Logical and epistemic foundationalism about grounding: The triviality of facts and principles

Res Publica 15 (4):337-353 (2009)
Abstract
In this paper, I seek to undermine G.A. <span class='Hi'>Cohen</span>’s polemical use of a metaethical claim he makes in his article, ‘Facts and Principles’, by arguing that that use requires an unsustainable equivocation between epistemic and logical grounding. I begin by distinguishing three theses that <span class='Hi'>Cohen</span> has offered during the course of his critique of Rawls and contractualism more generally, the foundationalism about grounding thesis, the justice as non-regulative thesis, and the justice as all-encompassing thesis, and briefly argue that they are analytically independent of each other. I then offer an outline of the foundationalism about grounding thesis, characterising it, as <span class='Hi'>Cohen</span> does, as a demand of logic. That thesis claims that whenever a normative principle is dependent on a fact, it is so dependent in virtue of some other principle. I then argue that although this is true as a matter of logic, it, as <span class='Hi'>Cohen</span> admits, cannot be true of actual justifications, since logic cannot tell us anything about the truth as opposed to the validity of arguments. Facts about a justification cannot then be decisive for whether or not a given argument violates the foundationalism about grounding thesis. As long as, independently of actual justifications, theorists can point to plausible logically grounding principles, as I argue contractualists can, <span class='Hi'>Cohen</span>’s thesis lacks critical bite.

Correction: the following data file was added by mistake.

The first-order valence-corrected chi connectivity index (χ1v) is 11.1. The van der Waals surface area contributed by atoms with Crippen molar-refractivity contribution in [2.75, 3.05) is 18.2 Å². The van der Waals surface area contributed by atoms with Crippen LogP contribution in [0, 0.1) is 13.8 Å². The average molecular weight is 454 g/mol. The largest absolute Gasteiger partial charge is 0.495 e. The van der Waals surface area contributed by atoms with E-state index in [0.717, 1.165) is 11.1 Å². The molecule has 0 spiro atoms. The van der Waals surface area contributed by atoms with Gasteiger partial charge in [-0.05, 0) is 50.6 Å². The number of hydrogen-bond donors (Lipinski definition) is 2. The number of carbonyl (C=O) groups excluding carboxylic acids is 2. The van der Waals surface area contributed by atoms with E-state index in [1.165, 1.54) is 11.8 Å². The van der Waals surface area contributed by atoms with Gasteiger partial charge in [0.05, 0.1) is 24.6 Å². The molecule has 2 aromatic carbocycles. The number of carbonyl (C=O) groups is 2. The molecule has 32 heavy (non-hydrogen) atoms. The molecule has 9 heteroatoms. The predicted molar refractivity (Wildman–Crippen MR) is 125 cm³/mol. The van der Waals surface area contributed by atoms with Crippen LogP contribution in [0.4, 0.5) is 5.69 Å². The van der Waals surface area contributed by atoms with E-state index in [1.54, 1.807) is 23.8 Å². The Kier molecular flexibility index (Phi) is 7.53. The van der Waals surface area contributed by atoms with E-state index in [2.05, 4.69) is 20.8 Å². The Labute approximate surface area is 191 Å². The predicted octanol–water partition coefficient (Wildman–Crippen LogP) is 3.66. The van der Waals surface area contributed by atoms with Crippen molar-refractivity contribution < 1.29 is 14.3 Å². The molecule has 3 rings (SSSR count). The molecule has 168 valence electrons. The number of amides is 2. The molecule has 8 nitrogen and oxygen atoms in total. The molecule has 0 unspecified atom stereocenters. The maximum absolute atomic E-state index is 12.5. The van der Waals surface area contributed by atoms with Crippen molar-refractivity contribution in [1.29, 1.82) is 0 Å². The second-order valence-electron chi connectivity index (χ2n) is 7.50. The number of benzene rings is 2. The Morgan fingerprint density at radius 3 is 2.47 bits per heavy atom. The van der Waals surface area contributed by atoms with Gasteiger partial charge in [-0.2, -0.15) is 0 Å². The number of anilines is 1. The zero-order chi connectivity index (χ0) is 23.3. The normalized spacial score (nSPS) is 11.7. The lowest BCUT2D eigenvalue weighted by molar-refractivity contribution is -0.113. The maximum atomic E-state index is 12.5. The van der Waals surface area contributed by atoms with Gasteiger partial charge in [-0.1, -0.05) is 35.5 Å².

Keywords G.A. Cohen  Facts and principles  Contractualism  Constructivism  Rawls  Justification
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References found in this work BETA
G. A. Cohen (2003). Facts and Principles. Philosophy and Public Affairs 31 (3):211–245.
John Rawls (1993). Political Liberalism. Columbia University Press.

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